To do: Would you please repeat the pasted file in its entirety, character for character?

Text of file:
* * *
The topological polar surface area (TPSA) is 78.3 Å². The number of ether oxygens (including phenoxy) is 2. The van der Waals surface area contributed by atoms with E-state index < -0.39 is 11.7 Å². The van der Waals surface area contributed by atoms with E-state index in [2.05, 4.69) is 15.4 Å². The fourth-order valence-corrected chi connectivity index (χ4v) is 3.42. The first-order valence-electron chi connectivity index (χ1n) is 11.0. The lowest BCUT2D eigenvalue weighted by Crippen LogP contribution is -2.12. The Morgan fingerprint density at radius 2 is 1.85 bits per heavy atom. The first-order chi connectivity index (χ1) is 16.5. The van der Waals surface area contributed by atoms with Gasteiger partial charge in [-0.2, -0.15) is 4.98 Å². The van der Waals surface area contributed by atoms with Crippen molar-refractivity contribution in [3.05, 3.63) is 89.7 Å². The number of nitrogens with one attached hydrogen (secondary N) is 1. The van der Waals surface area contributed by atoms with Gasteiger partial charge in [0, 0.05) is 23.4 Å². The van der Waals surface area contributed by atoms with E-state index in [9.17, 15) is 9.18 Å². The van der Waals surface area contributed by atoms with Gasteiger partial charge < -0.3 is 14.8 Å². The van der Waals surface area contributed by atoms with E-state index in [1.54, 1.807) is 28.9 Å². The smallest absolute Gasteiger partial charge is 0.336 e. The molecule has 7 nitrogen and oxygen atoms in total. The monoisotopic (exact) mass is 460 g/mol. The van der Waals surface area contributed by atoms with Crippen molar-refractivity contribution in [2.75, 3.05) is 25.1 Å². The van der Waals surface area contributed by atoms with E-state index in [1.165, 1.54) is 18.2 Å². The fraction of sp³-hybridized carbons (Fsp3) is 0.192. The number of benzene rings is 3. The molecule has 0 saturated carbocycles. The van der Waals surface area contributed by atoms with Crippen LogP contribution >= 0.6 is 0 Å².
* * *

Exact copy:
The topological polar surface area (TPSA) is 78.3 Å². The number of ether oxygens (including phenoxy) is 2. The van der Waals surface area contributed by atoms with E-state index < -0.39 is 11.7 Å². The van der Waals surface area contributed by atoms with E-state index in [2.05, 4.69) is 15.4 Å². The fourth-order valence-corrected chi connectivity index (χ4v) is 3.42. The first-order valence-electron chi connectivity index (χ1n) is 11.0. The lowest BCUT2D eigenvalue weighted by Crippen LogP contribution is -2.12. The Morgan fingerprint density at radius 2 is 1.85 bits per heavy atom. The first-order chi connectivity index (χ1) is 16.5. The van der Waals surface area contributed by atoms with Gasteiger partial charge in [-0.2, -0.15) is 4.98 Å². The van der Waals surface area contributed by atoms with Crippen molar-refractivity contribution in [3.05, 3.63) is 89.7 Å². The number of nitrogens with one attached hydrogen (secondary N) is 1. The van der Waals surface area contributed by atoms with Gasteiger partial charge in [0, 0.05) is 23.4 Å². The van der Waals surface area contributed by atoms with E-state index in [9.17, 15) is 9.18 Å². The van der Waals surface area contributed by atoms with Gasteiger partial charge < -0.3 is 14.8 Å². The van der Waals surface area contributed by atoms with E-state index in [1.54, 1.807) is 28.9 Å². The smallest absolute Gasteiger partial charge is 0.336 e. The molecule has 7 nitrogen and oxygen atoms in total. The monoisotopic (exact) mass is 460 g/mol. The van der Waals surface area contributed by atoms with Crippen molar-refractivity contribution in [2.75, 3.05) is 25.1 Å². The van der Waals surface area contributed by atoms with E-state index in [1.165, 1.54) is 18.2 Å². The fraction of sp³-hybridized carbons (Fsp3) is 0.192. The number of benzene rings is 3. The molecule has 0 saturated carbocycles. The van der Waals surface area contributed by atoms with Crippen LogP contribution >= 0.6 is 0 Å².